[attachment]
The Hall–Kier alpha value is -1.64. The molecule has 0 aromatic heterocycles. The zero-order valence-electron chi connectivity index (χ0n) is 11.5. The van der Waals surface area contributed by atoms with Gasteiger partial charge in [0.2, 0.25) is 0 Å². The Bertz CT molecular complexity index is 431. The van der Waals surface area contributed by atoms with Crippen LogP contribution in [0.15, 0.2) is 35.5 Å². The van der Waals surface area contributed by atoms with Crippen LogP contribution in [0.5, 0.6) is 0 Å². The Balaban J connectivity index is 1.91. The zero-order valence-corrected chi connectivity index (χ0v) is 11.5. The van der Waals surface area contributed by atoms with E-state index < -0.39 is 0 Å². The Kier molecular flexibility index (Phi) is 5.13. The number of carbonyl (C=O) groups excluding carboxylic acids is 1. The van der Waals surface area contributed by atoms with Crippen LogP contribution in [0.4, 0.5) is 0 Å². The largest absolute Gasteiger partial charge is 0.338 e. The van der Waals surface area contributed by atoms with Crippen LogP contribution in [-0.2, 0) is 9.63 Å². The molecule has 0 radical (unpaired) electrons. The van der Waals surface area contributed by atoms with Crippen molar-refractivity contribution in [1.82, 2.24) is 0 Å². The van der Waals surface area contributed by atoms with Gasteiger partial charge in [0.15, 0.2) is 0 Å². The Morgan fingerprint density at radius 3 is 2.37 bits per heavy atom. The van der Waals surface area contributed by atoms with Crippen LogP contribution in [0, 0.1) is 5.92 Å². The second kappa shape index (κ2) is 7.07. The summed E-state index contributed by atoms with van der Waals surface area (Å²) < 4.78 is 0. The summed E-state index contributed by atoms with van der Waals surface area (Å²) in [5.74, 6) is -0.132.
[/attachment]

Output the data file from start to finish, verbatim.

The Hall–Kier alpha value is -1.64. The molecule has 0 aromatic heterocycles. The zero-order valence-electron chi connectivity index (χ0n) is 11.5. The van der Waals surface area contributed by atoms with Gasteiger partial charge in [0.2, 0.25) is 0 Å². The Bertz CT molecular complexity index is 431. The van der Waals surface area contributed by atoms with Crippen LogP contribution in [0.15, 0.2) is 35.5 Å². The van der Waals surface area contributed by atoms with Crippen LogP contribution in [0.5, 0.6) is 0 Å². The Balaban J connectivity index is 1.91. The zero-order valence-corrected chi connectivity index (χ0v) is 11.5. The van der Waals surface area contributed by atoms with E-state index < -0.39 is 0 Å². The Kier molecular flexibility index (Phi) is 5.13. The number of carbonyl (C=O) groups excluding carboxylic acids is 1. The van der Waals surface area contributed by atoms with Crippen LogP contribution in [0.4, 0.5) is 0 Å². The largest absolute Gasteiger partial charge is 0.338 e. The van der Waals surface area contributed by atoms with Crippen LogP contribution in [-0.2, 0) is 9.63 Å². The molecule has 0 radical (unpaired) electrons. The van der Waals surface area contributed by atoms with Crippen molar-refractivity contribution in [1.82, 2.24) is 0 Å². The van der Waals surface area contributed by atoms with Gasteiger partial charge in [0.15, 0.2) is 0 Å². The Morgan fingerprint density at radius 3 is 2.37 bits per heavy atom. The van der Waals surface area contributed by atoms with Crippen LogP contribution in [0, 0.1) is 5.92 Å². The second kappa shape index (κ2) is 7.07. The summed E-state index contributed by atoms with van der Waals surface area (Å²) < 4.78 is 0. The summed E-state index contributed by atoms with van der Waals surface area (Å²) in [5.74, 6) is -0.132.